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Year : 2019  |  Volume : 12  |  Issue : 2  |  Page : 114-118

Refractive error of Saudi children enrolled in primary school and kindergarten measured with a spot screener

Department of Research, King Khaled Eye Specialist Hospital, Riyadh, Saudi Arabia

Correspondence Address:
Dr. Ziaul Haq Yasir
Department of Research, King Khaled Eye Specialist Hospital, PO Box 7191, Aruba St., Riyadh 11462
Saudi Arabia
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Source of Support: None, Conflict of Interest: None

DOI: 10.4103/ojo.OJO_62_2017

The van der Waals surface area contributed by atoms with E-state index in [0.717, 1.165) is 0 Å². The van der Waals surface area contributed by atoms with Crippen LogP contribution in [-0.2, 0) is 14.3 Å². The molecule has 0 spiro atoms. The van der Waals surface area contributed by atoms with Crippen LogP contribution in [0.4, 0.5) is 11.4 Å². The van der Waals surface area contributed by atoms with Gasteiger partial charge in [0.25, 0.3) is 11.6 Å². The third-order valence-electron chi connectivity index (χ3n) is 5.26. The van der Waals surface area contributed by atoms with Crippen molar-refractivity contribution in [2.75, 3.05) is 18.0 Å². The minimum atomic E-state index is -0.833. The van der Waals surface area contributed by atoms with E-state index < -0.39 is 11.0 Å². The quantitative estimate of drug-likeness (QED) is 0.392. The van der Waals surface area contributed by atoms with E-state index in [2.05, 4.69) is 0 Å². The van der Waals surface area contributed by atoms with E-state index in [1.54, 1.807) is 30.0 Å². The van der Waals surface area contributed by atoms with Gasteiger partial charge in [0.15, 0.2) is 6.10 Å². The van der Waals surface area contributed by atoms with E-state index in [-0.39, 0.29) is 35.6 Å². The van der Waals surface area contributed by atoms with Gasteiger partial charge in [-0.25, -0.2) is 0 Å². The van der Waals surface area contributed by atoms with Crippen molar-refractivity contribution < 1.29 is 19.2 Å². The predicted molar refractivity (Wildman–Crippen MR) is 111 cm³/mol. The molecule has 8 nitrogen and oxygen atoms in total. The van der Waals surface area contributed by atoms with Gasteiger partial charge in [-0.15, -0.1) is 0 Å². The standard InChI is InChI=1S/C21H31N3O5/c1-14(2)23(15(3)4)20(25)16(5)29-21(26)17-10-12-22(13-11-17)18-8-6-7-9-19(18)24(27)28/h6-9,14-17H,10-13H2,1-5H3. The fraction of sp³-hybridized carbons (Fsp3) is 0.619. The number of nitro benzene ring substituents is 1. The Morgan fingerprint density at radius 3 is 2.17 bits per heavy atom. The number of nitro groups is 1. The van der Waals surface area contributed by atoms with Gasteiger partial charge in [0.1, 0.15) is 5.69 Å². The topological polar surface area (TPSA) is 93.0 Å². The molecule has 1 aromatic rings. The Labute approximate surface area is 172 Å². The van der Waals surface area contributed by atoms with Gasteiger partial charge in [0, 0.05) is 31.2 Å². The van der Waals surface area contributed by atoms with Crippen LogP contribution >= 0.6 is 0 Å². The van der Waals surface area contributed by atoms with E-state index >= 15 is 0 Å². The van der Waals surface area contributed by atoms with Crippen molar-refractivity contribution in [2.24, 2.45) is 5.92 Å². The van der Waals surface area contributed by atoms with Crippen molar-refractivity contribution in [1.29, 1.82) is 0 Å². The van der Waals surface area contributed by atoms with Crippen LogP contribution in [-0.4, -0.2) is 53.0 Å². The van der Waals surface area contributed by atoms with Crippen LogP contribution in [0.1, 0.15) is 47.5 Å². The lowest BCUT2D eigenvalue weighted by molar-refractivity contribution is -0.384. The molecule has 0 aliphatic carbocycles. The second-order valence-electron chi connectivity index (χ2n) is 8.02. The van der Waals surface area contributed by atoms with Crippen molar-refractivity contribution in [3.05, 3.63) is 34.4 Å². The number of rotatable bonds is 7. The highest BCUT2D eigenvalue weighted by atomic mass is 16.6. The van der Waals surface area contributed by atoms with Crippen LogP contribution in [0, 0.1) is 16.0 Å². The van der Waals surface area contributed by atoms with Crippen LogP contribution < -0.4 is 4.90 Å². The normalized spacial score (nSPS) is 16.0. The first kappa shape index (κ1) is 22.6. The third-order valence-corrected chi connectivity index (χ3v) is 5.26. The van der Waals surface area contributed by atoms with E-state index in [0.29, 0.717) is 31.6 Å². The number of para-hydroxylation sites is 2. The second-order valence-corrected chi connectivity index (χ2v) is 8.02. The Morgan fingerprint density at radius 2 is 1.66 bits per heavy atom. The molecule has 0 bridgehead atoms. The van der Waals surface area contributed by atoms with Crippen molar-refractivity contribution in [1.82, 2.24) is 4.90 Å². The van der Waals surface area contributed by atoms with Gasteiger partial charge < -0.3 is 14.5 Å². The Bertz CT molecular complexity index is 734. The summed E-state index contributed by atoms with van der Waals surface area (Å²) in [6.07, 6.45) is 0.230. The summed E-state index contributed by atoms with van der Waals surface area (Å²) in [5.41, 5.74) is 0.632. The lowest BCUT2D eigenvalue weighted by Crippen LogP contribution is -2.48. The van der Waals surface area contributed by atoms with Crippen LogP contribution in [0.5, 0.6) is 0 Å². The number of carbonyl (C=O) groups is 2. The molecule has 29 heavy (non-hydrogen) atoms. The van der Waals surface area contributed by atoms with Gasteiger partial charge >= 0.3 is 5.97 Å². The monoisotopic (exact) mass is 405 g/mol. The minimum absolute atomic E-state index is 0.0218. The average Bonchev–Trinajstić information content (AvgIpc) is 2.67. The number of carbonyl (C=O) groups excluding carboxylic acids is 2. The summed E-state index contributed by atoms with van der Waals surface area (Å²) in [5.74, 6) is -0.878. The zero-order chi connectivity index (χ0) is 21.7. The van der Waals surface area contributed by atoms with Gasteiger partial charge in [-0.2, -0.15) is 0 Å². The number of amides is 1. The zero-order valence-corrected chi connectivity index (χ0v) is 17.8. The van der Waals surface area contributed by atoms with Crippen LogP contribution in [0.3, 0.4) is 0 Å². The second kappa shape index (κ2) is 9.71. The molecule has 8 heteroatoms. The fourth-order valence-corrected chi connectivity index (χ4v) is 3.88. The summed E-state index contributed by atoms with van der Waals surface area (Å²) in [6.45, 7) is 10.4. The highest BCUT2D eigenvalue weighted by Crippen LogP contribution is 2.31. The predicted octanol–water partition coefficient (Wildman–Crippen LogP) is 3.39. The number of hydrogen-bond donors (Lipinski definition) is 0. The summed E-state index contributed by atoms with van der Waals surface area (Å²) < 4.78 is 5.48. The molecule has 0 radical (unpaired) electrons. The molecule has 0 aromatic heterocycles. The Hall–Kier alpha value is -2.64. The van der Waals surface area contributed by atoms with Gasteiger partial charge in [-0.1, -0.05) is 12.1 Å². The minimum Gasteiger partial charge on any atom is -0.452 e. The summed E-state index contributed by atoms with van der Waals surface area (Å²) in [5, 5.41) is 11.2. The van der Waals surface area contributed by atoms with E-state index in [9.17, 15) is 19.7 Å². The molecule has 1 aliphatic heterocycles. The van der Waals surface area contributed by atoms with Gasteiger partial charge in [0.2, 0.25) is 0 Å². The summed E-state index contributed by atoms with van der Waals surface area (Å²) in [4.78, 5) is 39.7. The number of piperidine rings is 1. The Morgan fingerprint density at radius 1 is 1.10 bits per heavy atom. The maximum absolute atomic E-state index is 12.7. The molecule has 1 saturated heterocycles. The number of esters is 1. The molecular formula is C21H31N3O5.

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AIMS: To evaluate the refractive status of young Saudi schoolchildren with a “Spot Screener.” SUBJECTS AND METHODS: This cross-sectional study was conducted from January to July 2016 in Riyadh, Saudi Arabia. Children of kindergarten (3–5 years) and grades 1 and 2 (6–7 years) were screened for refractive error (RE) using the handheld Spot Screener (Welch Allyn, Skaneateles Falls, NY, USA). Data were collected on age, gender, and spectacle use. The pass/fail notation from the Spot Screener and the RE were documented. Children with a “fail” were re-tested with an autorefractor (AR). The rate of agreement was evaluated for the spherical equivalent (SE) from the Spot Screener and AR. RESULTS: We examined 300 schoolchildren and 114 preschool children. The prevalence of RE was 22% in schoolchildren and 25% in preschoolers. There were 183 (61%) hyperopes, 110 (36.7%) myopes, 6 (2%) emmetropes, and 29 (9.7%) astigmats (>2 D cylinder) in grade 1 and 2. There were 85 (74.6%) hyperopes, 22 (19.3%) myopes, 7 (6.1%) emmetropes, and 10 (8.8%) astigmats among preschoolers. The SE differed between the AR and the Spot Screener in 17 (28%) children of 61 failed Spot Screener tests. Accommodation (9, 53%) and high astigmatism (8, 47%) were the main underlying causes of the difference. The Spot Screener could identify RE for the first time in 51 (17%) schoolchildren and 26 (22%) preschoolers. End-users suggested that Spot Screener was child-friendly and quick to test RE. CONCLUSIONS: The Spot Screener could be a good initial screening tool for RE in young schoolchildren.

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